Market Drops, but It’s Not Time to Panic

March 26, 2015

Yesterday was a bad one for the markets, with the S&P 500 falling almost 1.5 percent. With this morning’s additional drop, we’ve broken the 100-day moving average.

Time to worry?

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Looking for Things to Worry About

March 25, 2015

Rereading yesterday’s post, I’m reminded of our tendency to look for things to worry about. To me, fretting about the systemic problems of low energy prices and high savings rates is a stretch, a sign that we’ve run out of real concerns.

Eeyore to the rescue! Although I’ve been saying for the past couple of years that the recovery is real and strengthening, I’ve also made a point to keep an eye out for risks.

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Is the Economy Under the Weather?

March 24, 2015

This will be a short-ish post, as I find myself battling a cold that’s getting worse. The weather, fortunately, seems to be getting better, so hopefully I will too at some point.

Like my health, the economy took a hit this winter. There’s a reasonable chance we’ll see some sort of “snowdown” in the data; indeed, we already have for many data points. The question is whether this represents a meaningful slowdown or, like last year, is simply the result of terrible winter weather.

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Warning Signs for the Stock Market

March 23, 2015

In my monthly post on the economy, I look at five different indicators that, in the past, have warned of a recession coming in the next 12 to 18 months. The idea is that, even if one indicator is wrong, looking at several will give us a much better idea of what to expect.

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How to Capitalize on a Reversal of Trends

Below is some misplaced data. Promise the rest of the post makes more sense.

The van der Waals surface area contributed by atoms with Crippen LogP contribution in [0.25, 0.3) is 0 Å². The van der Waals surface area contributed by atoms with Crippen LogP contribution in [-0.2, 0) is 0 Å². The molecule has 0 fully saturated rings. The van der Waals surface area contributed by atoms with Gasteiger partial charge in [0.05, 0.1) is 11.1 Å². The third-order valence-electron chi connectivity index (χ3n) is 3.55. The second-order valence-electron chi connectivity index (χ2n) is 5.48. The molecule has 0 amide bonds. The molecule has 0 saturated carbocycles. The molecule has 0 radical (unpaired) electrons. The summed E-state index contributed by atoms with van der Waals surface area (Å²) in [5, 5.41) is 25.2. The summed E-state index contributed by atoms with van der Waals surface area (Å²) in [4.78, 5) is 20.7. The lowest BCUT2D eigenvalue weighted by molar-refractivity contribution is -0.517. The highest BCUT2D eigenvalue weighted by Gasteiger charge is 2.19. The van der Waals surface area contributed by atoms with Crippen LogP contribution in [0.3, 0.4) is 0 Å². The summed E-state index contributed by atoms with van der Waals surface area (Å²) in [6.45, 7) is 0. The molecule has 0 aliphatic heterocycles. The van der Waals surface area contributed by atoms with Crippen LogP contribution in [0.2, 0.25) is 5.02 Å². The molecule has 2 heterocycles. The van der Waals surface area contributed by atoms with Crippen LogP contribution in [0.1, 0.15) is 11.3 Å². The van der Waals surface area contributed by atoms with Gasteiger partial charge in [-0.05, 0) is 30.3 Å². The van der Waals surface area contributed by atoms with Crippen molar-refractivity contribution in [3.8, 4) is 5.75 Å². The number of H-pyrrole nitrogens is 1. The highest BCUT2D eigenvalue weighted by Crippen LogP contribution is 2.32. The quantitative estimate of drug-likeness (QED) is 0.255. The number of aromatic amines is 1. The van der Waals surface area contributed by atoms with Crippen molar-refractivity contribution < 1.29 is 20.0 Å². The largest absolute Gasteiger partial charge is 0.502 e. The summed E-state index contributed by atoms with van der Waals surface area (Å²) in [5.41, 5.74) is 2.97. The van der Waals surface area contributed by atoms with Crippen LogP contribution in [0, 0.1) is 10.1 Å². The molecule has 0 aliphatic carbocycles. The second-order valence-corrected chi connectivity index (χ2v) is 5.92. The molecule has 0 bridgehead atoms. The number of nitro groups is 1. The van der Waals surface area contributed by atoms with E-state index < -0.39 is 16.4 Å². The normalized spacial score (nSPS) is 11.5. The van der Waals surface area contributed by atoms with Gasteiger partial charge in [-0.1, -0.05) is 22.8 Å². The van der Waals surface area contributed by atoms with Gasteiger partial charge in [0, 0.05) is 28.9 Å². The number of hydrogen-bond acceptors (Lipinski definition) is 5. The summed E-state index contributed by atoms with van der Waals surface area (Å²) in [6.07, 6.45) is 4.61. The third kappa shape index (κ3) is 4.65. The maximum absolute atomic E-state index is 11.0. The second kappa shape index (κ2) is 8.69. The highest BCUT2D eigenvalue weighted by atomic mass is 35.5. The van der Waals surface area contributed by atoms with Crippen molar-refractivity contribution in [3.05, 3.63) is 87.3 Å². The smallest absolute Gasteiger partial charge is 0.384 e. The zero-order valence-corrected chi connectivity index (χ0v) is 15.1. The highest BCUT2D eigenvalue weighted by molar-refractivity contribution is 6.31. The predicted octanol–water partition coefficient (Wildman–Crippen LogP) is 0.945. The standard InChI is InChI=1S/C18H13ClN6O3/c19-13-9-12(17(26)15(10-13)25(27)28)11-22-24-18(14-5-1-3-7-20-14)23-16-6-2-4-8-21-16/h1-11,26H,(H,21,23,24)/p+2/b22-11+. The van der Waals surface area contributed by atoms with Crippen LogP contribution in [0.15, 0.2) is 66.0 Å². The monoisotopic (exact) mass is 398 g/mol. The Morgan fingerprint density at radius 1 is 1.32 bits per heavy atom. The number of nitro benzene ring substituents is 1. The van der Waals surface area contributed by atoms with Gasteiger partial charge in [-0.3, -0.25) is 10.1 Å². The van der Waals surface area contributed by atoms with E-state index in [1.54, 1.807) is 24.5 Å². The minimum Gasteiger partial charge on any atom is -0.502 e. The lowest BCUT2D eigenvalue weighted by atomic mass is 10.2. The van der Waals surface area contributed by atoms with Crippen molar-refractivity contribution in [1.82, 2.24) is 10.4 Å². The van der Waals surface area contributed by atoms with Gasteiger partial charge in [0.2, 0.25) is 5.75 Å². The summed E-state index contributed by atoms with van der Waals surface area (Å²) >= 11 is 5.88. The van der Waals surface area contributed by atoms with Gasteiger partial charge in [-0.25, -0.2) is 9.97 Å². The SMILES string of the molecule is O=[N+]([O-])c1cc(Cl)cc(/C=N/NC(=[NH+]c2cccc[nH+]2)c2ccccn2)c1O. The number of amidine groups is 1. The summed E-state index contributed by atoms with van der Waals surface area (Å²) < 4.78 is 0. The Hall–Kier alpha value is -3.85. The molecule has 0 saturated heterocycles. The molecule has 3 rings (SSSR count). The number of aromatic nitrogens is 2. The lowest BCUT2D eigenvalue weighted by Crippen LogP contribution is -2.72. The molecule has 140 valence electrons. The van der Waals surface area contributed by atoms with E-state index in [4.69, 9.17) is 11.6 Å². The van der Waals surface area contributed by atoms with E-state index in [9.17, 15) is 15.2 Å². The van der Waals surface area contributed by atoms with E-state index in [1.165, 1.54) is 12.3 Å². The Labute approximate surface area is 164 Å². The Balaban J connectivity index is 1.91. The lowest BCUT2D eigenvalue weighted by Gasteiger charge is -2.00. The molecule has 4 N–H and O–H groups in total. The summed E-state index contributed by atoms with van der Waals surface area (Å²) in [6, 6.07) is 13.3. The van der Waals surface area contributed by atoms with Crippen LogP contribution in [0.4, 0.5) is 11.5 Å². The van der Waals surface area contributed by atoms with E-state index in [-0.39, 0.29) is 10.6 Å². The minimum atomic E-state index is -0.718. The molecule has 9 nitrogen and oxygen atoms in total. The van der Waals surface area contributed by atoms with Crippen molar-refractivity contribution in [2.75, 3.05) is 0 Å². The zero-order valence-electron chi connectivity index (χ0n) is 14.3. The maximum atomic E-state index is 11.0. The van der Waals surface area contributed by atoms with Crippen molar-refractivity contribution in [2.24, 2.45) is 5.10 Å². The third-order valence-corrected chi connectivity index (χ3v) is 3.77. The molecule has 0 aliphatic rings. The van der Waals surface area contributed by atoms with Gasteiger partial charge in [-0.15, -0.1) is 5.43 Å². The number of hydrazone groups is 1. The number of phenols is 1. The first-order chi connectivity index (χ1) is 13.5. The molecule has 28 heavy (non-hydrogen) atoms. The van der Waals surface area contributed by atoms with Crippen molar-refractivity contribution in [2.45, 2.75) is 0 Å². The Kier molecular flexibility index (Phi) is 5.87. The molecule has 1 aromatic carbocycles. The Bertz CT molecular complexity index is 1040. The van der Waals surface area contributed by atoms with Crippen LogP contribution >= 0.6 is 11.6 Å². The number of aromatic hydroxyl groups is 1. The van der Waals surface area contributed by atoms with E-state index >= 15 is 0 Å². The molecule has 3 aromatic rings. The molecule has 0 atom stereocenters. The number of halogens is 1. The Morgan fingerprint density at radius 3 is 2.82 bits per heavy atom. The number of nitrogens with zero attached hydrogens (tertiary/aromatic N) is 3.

March 20, 2015

I’m reading a very good book by investor Howard Marks titled The Most Important Thing. I’ll write a full review later, but today I want to focus on one of the book’s key points: the importance of second-order thinking.

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A Return to a More Mysterious Fed

March 19, 2015

As expected, today’s economic headlines revolve around the Fed’s meeting and news conference—specifically, the conspicuous absence of the word “patient” from the minutes. Chairwoman Janet Yellen was at pains to point out that removing “patient” didn’t mean the Fed would be impatient. Stirring stuff.

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Book Review: The Checklist Manifesto

March 18, 2015

One of my particular interests in investing is how to make better decisions. I’ve written before about biases and problems we face, and much of the current research is in fields such as behavioral finance, with a focus on how to avoid mistakes that seem to be hardwired into our brains.

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Certain sections of this commentary contain forward-looking statements that are based on our reasonable expectations, estimates, projections, and assumptions. Forward-looking statements are not guarantees of future performance and involve certain risks and uncertainties, which are difficult to predict. Past performance is not indicative of future results. Diversification does not assure a profit or protect against loss in declining markets. All indices are unmanaged and investors cannot invest directly into an index.


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